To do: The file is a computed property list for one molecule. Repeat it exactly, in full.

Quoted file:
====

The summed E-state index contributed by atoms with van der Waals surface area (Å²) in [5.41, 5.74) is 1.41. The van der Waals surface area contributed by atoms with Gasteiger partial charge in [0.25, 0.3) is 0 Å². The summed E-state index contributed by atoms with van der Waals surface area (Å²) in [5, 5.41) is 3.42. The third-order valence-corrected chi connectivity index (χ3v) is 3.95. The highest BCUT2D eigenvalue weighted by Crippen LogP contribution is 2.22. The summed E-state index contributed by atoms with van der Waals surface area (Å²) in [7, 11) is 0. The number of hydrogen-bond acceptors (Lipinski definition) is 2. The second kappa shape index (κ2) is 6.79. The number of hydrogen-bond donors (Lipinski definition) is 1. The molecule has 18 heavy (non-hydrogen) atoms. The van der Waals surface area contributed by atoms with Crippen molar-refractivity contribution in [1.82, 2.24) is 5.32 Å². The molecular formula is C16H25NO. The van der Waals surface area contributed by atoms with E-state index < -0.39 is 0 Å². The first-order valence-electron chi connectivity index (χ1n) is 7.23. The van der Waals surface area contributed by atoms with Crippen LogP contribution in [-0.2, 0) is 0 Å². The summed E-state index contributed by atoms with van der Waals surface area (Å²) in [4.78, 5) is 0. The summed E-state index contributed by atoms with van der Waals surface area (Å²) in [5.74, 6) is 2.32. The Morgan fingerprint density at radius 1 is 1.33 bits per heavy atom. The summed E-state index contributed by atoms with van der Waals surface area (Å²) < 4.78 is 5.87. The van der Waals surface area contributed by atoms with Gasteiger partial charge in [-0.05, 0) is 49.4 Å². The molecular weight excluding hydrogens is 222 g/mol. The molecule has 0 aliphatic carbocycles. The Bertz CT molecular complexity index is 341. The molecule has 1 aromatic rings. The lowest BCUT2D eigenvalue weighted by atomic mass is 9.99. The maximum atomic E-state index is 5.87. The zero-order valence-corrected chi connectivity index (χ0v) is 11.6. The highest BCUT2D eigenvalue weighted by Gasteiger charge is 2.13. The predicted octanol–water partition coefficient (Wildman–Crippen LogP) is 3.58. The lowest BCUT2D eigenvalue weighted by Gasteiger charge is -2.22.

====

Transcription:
The summed E-state index contributed by atoms with van der Waals surface area (Å²) in [5.41, 5.74) is 1.41. The van der Waals surface area contributed by atoms with Gasteiger partial charge in [0.25, 0.3) is 0 Å². The summed E-state index contributed by atoms with van der Waals surface area (Å²) in [5, 5.41) is 3.42. The third-order valence-corrected chi connectivity index (χ3v) is 3.95. The highest BCUT2D eigenvalue weighted by Crippen LogP contribution is 2.22. The summed E-state index contributed by atoms with van der Waals surface area (Å²) in [7, 11) is 0. The number of hydrogen-bond acceptors (Lipinski definition) is 2. The second kappa shape index (κ2) is 6.79. The number of hydrogen-bond donors (Lipinski definition) is 1. The molecule has 18 heavy (non-hydrogen) atoms. The van der Waals surface area contributed by atoms with Crippen molar-refractivity contribution in [1.82, 2.24) is 5.32 Å². The molecular formula is C16H25NO. The van der Waals surface area contributed by atoms with E-state index < -0.39 is 0 Å². The first-order valence-electron chi connectivity index (χ1n) is 7.23. The van der Waals surface area contributed by atoms with Crippen LogP contribution in [-0.2, 0) is 0 Å². The summed E-state index contributed by atoms with van der Waals surface area (Å²) in [4.78, 5) is 0. The summed E-state index contributed by atoms with van der Waals surface area (Å²) in [5.74, 6) is 2.32. The Morgan fingerprint density at radius 1 is 1.33 bits per heavy atom. The summed E-state index contributed by atoms with van der Waals surface area (Å²) < 4.78 is 5.87. The van der Waals surface area contributed by atoms with Gasteiger partial charge in [-0.05, 0) is 49.4 Å². The molecular weight excluding hydrogens is 222 g/mol. The molecule has 0 aliphatic carbocycles. The Bertz CT molecular complexity index is 341. The molecule has 1 aromatic rings. The lowest BCUT2D eigenvalue weighted by atomic mass is 9.99. The maximum atomic E-state index is 5.87. The zero-order valence-corrected chi connectivity index (χ0v) is 11.6. The highest BCUT2D eigenvalue weighted by Gasteiger charge is 2.13. The predicted octanol–water partition coefficient (Wildman–Crippen LogP) is 3.58. The lowest BCUT2D eigenvalue weighted by Gasteiger charge is -2.22.